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Luginbuhl, J.M. Johnson, W.L.

Coastal bermudagrass and tall fescue intake and digestibility by goats, sheep and steers Proceedings - Scottsdale, AZ (EUA) 1982 - p. 280

Sólo Sum. (En)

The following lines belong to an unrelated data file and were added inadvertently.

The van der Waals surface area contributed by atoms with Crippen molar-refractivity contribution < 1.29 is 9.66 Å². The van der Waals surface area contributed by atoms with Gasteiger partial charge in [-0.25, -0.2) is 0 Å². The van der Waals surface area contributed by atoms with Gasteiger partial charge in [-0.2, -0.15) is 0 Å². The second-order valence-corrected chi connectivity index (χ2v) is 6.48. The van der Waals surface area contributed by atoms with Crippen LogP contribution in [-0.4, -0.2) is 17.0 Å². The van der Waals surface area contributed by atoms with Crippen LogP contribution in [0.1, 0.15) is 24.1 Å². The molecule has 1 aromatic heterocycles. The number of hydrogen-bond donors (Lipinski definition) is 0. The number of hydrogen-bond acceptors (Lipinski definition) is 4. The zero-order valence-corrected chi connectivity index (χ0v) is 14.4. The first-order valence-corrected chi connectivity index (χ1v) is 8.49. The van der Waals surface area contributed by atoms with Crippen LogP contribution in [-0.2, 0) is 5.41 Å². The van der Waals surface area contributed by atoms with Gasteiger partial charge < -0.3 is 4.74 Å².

Coastal bermudagrass (Cynodon dactylon (L) Pers.) harvested at 7 and 12 weeks of age (C7 and C12) and tall fescue (Festuca arundinacea Schreb.) havested at 6 and 9 weeks (F6 and F9) were fed as hays, ad libitum, to young goats (Toggenburg) and sheep (¢ Suffolk, + Barbados blackbelly) wethers in a latin square design. F6 and F9 were also fed to Holstein steers in a single-reversal design. Initial weights (W) of the goats, sheep and steers were 17.9, 30.0 and 182 kg. Within animal species the plant maturity effect was negative for dry matter intake (DMI, g/day per W 0.75) as follows: goats 82 (C7), 74 (C12), P less than 0.05; 74 (F6), 69 (F9), P less than 0.05; sheep 64 (C7), 52 (C12), P less than 0.01; 58 (F6), 55 (F9), P less than 0.05; steers 89 (F6), 79 (F9), P less than 0.05. Plant maturity effect was also negative and highly significant (P less than 0.01) for apparent dry matter digestibility (DMD, percentage): goats 56 (C7), 49 (C12), 60 (F6), 53 (F9); sheep 63 (C7), 56 (C12), 63 (F6), 59 (F9); steers 65 (F6), 59 (F9) (P less than 0.05). Comparing goats with sheep, overall treatment means were higher for DMI (P less than 0.05) and lower for DMD (P less than 0.01). Comparisons with steers could not be analized statistically. However, the steers tended to be equal to sheep and higher than goats for DMD; for DMI the ranking was steers (highest), goats, and sheep. It is evident that rumen function is not identical in the three ruminant species studied; future research should be designed to examine elucidating mechanisms in more detail

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